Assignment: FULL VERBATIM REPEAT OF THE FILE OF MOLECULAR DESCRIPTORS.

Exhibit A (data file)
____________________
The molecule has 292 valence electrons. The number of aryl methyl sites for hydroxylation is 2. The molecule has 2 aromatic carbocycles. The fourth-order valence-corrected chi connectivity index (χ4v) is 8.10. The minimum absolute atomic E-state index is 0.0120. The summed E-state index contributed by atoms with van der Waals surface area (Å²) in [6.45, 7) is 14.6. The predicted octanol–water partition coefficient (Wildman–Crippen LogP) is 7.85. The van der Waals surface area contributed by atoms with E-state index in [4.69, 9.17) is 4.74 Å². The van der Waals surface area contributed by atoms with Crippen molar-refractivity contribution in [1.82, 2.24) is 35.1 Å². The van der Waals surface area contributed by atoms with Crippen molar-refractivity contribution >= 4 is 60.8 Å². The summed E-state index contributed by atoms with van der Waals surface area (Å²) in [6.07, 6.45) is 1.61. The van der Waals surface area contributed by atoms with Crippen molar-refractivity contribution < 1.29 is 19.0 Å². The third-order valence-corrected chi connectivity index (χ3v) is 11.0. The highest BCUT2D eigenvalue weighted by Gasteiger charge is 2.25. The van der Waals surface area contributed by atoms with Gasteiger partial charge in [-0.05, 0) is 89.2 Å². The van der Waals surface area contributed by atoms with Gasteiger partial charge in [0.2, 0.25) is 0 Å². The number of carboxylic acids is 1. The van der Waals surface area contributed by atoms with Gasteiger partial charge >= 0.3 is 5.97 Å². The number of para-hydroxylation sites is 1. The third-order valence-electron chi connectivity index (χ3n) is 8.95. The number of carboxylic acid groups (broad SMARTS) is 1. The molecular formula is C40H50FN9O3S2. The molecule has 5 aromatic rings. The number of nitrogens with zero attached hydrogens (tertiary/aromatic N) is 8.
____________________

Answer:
The molecule has 292 valence electrons. The number of aryl methyl sites for hydroxylation is 2. The molecule has 2 aromatic carbocycles. The fourth-order valence-corrected chi connectivity index (χ4v) is 8.10. The minimum absolute atomic E-state index is 0.0120. The summed E-state index contributed by atoms with van der Waals surface area (Å²) in [6.45, 7) is 14.6. The predicted octanol–water partition coefficient (Wildman–Crippen LogP) is 7.85. The van der Waals surface area contributed by atoms with E-state index in [4.69, 9.17) is 4.74 Å². The van der Waals surface area contributed by atoms with Crippen molar-refractivity contribution in [1.82, 2.24) is 35.1 Å². The van der Waals surface area contributed by atoms with Crippen molar-refractivity contribution >= 4 is 60.8 Å². The summed E-state index contributed by atoms with van der Waals surface area (Å²) in [6.07, 6.45) is 1.61. The van der Waals surface area contributed by atoms with Crippen molar-refractivity contribution < 1.29 is 19.0 Å². The third-order valence-corrected chi connectivity index (χ3v) is 11.0. The highest BCUT2D eigenvalue weighted by Gasteiger charge is 2.25. The van der Waals surface area contributed by atoms with Gasteiger partial charge in [-0.05, 0) is 89.2 Å². The van der Waals surface area contributed by atoms with Gasteiger partial charge in [0.2, 0.25) is 0 Å². The number of carboxylic acids is 1. The van der Waals surface area contributed by atoms with Gasteiger partial charge >= 0.3 is 5.97 Å². The number of para-hydroxylation sites is 1. The third-order valence-electron chi connectivity index (χ3n) is 8.95. The number of carboxylic acid groups (broad SMARTS) is 1. The molecular formula is C40H50FN9O3S2. The molecule has 5 aromatic rings. The number of nitrogens with zero attached hydrogens (tertiary/aromatic N) is 8.